A Central Coast local, Astaire attended San Luis Obispo High School before moving on to Cuesta College and graduating with his bachelor’s degree from Cal Poly in 1998. 

Though music was a major driving factor in his life, Astaire was never sure he wanted to major in it or even attend college. That was until former Cal Poly Band Director and Music Professor Emeritus Bill Johnson recruited Astaire to play for the Cuesta College Wind Ensemble and pursue an education at Cal Poly — something that would change his life forever. 

“Bill kind of dragged me into playing at Cal Poly, but there were two teachers there that really shaped my life as a musician,” Astaire said.  

The first of Astaire’s role models was Ken Watson, who Johnson used as a selling point to convince Astaire to attend Cal Poly. Watson had just retired from the University of Southern California and was a “big time studio musician in the 70s and 80s.”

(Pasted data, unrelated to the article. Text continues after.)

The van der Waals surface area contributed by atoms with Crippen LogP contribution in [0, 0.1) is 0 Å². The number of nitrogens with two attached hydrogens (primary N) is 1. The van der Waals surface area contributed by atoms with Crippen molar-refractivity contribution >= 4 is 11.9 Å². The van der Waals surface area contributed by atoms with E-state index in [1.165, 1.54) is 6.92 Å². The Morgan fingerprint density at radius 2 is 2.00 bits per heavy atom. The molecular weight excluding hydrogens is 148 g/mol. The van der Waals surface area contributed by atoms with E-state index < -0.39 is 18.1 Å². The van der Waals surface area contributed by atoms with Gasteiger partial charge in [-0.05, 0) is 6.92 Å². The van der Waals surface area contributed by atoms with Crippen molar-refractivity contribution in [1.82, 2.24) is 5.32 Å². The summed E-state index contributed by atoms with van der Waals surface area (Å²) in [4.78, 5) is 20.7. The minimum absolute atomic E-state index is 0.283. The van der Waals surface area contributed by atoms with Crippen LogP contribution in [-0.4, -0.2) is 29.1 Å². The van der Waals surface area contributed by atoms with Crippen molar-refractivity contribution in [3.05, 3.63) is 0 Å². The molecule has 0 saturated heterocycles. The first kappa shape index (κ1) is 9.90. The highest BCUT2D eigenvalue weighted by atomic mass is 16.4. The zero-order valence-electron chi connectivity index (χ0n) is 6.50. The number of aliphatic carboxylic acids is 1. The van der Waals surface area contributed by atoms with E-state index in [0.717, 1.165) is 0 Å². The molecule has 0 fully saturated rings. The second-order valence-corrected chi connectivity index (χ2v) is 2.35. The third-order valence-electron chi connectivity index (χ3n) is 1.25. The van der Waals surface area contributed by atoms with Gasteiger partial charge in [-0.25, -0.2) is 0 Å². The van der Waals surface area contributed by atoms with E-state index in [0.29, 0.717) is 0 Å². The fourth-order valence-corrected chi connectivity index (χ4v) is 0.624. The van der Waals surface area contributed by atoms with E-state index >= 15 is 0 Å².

Astaire performing Louis Andriessen's
"Woodpecker" on a percussion instrument.

“Ken taught me an incredible amount about the practicality of music making and what it takes to really be a percussionist. Not just a drummer, but a well-rounded percussionist,” he said. 

The next great influence was Astaire’s piano instructor, Professor Emeritus John Russell. 

“John taught me how to be a full musician. His composing was very profound and deep, and his teaching taught me to interpret and play Brahms' late piano works which really made for a lifelong learning experience,” Astaire said.